Director Rithy Panh was 13 when the Khmer Rouge deported his family from Phnom Penh. Now in his fifties, and having made a series of documentaries about his homeland, he turned to a more personal project with The Missing Picture.
Finding that hardly any documentary evidence remained from the times of the Khmer Rouge atrocities, he decided to make a film using clay figurines to tell his story and that of his family. The figurines re-enact the hardships Panh and his family endured in the fields where they were forced to work with very little food or medical attention in a collective farm where no-one had any personal belongings other than a spoon and clothes that were compulsorily dyed black. The Khmer Rouge punished (and often executed) people for crimes as simple as picking mangoes to counteract the ever pervasive hunger. Many people starved to death, or died of preventible diseases.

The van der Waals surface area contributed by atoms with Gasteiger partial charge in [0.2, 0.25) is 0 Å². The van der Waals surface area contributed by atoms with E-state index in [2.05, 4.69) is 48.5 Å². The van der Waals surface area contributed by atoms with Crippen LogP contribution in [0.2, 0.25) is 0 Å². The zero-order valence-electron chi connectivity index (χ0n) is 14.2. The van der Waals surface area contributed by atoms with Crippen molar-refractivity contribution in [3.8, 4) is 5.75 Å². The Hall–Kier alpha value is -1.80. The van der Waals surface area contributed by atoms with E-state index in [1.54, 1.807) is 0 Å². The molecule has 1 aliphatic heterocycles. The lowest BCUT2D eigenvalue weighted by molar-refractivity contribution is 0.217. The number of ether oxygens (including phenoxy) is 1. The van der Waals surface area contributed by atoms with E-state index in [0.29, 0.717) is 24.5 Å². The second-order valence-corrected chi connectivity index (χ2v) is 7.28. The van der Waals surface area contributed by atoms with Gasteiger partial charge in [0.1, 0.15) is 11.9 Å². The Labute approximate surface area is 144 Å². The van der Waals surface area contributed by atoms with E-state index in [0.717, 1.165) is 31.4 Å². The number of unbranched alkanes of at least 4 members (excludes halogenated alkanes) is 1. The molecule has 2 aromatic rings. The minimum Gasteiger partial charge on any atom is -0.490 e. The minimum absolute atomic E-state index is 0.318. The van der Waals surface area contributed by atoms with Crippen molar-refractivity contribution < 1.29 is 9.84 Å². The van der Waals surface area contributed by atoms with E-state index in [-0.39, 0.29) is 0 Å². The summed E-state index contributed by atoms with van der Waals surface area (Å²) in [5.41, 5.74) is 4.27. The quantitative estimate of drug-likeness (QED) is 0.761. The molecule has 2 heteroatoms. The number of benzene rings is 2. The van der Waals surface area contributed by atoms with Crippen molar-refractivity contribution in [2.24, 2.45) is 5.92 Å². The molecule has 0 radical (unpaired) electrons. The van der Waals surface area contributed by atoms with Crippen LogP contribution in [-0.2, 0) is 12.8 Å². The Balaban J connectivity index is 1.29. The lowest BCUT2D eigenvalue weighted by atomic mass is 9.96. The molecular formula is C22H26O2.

The result is a film that is striking in its imagination and devastating in its emotional impact, though it can be acknowledged that it is unremittingly grim. Even the scenes showing happier times in Phnom Penh, before the Khmer Rouge, only underline the horror of the Killing Fields rather than adding any lightness. Which is less an actual criticism than an acknowledgement that this is not an easy film to watch.
Some commentators have said that the figurines, although very effective in conveying the powerlessness and silence of the Cambodian people during this time period, also dilute the emotional impact of the story. I didn't find this, I found that somehow they increased the feeling of shocked horror at everything that was happening.
The Missing Picture is showing at Edinburgh Filmhouse until Thursday 20 February.